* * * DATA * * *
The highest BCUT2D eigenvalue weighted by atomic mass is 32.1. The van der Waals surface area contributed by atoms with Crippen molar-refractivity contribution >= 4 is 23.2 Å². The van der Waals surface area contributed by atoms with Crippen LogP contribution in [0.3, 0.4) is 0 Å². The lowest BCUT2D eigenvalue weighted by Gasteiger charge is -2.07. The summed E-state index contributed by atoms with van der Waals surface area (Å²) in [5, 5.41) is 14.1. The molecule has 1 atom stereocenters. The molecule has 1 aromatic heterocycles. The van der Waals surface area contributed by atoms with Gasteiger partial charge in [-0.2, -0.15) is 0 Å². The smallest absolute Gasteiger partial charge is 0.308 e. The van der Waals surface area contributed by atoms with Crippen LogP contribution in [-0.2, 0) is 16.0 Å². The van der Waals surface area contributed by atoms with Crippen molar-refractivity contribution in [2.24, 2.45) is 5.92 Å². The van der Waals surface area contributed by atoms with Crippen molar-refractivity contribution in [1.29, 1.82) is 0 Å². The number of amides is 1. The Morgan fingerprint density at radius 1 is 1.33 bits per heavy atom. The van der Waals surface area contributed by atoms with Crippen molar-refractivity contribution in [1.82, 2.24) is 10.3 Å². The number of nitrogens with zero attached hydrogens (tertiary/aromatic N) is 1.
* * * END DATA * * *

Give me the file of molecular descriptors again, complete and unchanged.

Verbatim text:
The highest BCUT2D eigenvalue weighted by atomic mass is 32.1. The van der Waals surface area contributed by atoms with Crippen molar-refractivity contribution >= 4 is 23.2 Å². The van der Waals surface area contributed by atoms with Crippen LogP contribution in [0.3, 0.4) is 0 Å². The lowest BCUT2D eigenvalue weighted by Gasteiger charge is -2.07. The summed E-state index contributed by atoms with van der Waals surface area (Å²) in [5, 5.41) is 14.1. The molecule has 1 atom stereocenters. The molecule has 1 aromatic heterocycles. The van der Waals surface area contributed by atoms with Gasteiger partial charge in [-0.2, -0.15) is 0 Å². The smallest absolute Gasteiger partial charge is 0.308 e. The van der Waals surface area contributed by atoms with Crippen LogP contribution in [-0.2, 0) is 16.0 Å². The van der Waals surface area contributed by atoms with Crippen molar-refractivity contribution in [2.24, 2.45) is 5.92 Å². The van der Waals surface area contributed by atoms with Crippen molar-refractivity contribution in [1.29, 1.82) is 0 Å². The number of amides is 1. The Morgan fingerprint density at radius 1 is 1.33 bits per heavy atom. The van der Waals surface area contributed by atoms with Crippen molar-refractivity contribution in [1.82, 2.24) is 10.3 Å². The number of nitrogens with zero attached hydrogens (tertiary/aromatic N) is 1.